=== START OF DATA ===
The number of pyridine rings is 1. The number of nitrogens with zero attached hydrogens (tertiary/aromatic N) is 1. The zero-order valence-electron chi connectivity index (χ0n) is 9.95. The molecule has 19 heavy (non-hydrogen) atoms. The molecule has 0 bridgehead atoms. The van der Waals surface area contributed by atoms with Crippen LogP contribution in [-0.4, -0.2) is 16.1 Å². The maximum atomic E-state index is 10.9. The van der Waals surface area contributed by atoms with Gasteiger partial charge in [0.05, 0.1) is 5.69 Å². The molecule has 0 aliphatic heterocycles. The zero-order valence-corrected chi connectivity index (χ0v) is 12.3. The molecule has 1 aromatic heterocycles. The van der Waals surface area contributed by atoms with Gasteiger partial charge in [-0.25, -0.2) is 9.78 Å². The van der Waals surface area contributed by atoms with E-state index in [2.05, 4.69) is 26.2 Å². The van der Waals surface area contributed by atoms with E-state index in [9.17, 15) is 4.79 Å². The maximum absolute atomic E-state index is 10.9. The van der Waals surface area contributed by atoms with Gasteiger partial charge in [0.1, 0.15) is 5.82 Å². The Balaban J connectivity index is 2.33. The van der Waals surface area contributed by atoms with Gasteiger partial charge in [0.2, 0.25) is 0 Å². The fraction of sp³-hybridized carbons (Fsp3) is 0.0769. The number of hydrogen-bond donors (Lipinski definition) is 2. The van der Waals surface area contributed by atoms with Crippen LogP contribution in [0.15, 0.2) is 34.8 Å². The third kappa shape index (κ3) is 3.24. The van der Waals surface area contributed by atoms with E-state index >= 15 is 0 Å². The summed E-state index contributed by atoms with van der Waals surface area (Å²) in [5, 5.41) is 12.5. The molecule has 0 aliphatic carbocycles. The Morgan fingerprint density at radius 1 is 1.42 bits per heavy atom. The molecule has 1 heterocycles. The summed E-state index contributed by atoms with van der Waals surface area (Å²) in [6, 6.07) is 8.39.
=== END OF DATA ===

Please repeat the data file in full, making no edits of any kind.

The number of pyridine rings is 1. The number of nitrogens with zero attached hydrogens (tertiary/aromatic N) is 1. The zero-order valence-electron chi connectivity index (χ0n) is 9.95. The molecule has 19 heavy (non-hydrogen) atoms. The molecule has 0 bridgehead atoms. The van der Waals surface area contributed by atoms with Crippen LogP contribution in [-0.4, -0.2) is 16.1 Å². The maximum atomic E-state index is 10.9. The van der Waals surface area contributed by atoms with Gasteiger partial charge in [0.05, 0.1) is 5.69 Å². The molecule has 0 aliphatic heterocycles. The zero-order valence-corrected chi connectivity index (χ0v) is 12.3. The molecule has 1 aromatic heterocycles. The van der Waals surface area contributed by atoms with Gasteiger partial charge in [-0.25, -0.2) is 9.78 Å². The van der Waals surface area contributed by atoms with E-state index in [2.05, 4.69) is 26.2 Å². The van der Waals surface area contributed by atoms with E-state index in [9.17, 15) is 4.79 Å². The maximum absolute atomic E-state index is 10.9. The van der Waals surface area contributed by atoms with Gasteiger partial charge in [0.1, 0.15) is 5.82 Å². The Balaban J connectivity index is 2.33. The van der Waals surface area contributed by atoms with Gasteiger partial charge in [0.2, 0.25) is 0 Å². The fraction of sp³-hybridized carbons (Fsp3) is 0.0769. The number of hydrogen-bond donors (Lipinski definition) is 2. The van der Waals surface area contributed by atoms with Crippen LogP contribution in [0.15, 0.2) is 34.8 Å². The third kappa shape index (κ3) is 3.24. The van der Waals surface area contributed by atoms with E-state index >= 15 is 0 Å². The summed E-state index contributed by atoms with van der Waals surface area (Å²) in [5, 5.41) is 12.5. The molecule has 0 aliphatic carbocycles. The Morgan fingerprint density at radius 1 is 1.42 bits per heavy atom. The molecule has 1 heterocycles. The summed E-state index contributed by atoms with van der Waals surface area (Å²) in [6, 6.07) is 8.39.